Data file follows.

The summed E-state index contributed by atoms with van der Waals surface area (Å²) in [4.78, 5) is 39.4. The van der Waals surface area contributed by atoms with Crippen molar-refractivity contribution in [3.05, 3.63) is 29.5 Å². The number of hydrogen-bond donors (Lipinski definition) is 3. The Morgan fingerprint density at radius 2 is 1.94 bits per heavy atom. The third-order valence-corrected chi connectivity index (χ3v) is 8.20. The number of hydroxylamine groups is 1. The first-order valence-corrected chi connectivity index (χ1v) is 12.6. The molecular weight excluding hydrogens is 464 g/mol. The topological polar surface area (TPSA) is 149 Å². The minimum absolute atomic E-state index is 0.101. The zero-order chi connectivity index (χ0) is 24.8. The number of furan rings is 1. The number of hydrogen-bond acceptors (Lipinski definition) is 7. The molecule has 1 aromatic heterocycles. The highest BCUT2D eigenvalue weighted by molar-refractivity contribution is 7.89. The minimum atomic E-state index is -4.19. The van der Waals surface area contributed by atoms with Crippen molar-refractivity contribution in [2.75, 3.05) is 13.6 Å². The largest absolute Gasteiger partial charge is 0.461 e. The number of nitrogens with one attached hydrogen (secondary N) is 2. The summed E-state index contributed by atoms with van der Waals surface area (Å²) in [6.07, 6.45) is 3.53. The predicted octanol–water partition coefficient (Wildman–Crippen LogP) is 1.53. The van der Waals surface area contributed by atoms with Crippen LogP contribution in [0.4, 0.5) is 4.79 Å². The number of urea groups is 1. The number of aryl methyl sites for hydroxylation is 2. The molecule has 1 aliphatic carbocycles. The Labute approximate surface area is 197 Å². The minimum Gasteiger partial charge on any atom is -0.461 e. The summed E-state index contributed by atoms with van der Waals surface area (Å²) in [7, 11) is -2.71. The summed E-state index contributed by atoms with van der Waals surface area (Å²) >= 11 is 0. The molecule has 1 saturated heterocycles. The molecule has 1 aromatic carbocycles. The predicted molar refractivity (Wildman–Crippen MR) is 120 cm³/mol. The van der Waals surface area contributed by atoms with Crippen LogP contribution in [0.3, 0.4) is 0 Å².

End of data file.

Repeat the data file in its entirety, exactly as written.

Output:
The summed E-state index contributed by atoms with van der Waals surface area (Å²) in [4.78, 5) is 39.4. The van der Waals surface area contributed by atoms with Crippen molar-refractivity contribution in [3.05, 3.63) is 29.5 Å². The number of hydrogen-bond donors (Lipinski definition) is 3. The Morgan fingerprint density at radius 2 is 1.94 bits per heavy atom. The third-order valence-corrected chi connectivity index (χ3v) is 8.20. The number of hydroxylamine groups is 1. The first-order valence-corrected chi connectivity index (χ1v) is 12.6. The molecular weight excluding hydrogens is 464 g/mol. The topological polar surface area (TPSA) is 149 Å². The minimum absolute atomic E-state index is 0.101. The zero-order chi connectivity index (χ0) is 24.8. The number of furan rings is 1. The number of hydrogen-bond acceptors (Lipinski definition) is 7. The molecule has 1 aromatic heterocycles. The highest BCUT2D eigenvalue weighted by molar-refractivity contribution is 7.89. The minimum atomic E-state index is -4.19. The van der Waals surface area contributed by atoms with Crippen molar-refractivity contribution in [2.75, 3.05) is 13.6 Å². The largest absolute Gasteiger partial charge is 0.461 e. The number of nitrogens with one attached hydrogen (secondary N) is 2. The summed E-state index contributed by atoms with van der Waals surface area (Å²) in [6.07, 6.45) is 3.53. The predicted octanol–water partition coefficient (Wildman–Crippen LogP) is 1.53. The van der Waals surface area contributed by atoms with Crippen LogP contribution in [0.4, 0.5) is 4.79 Å². The number of urea groups is 1. The number of aryl methyl sites for hydroxylation is 2. The molecule has 1 aliphatic carbocycles. The Labute approximate surface area is 197 Å². The minimum Gasteiger partial charge on any atom is -0.461 e. The summed E-state index contributed by atoms with van der Waals surface area (Å²) in [7, 11) is -2.71. The summed E-state index contributed by atoms with van der Waals surface area (Å²) >= 11 is 0. The molecule has 1 saturated heterocycles. The molecule has 1 aromatic carbocycles. The predicted molar refractivity (Wildman–Crippen MR) is 120 cm³/mol. The van der Waals surface area contributed by atoms with Crippen LogP contribution in [0.3, 0.4) is 0 Å².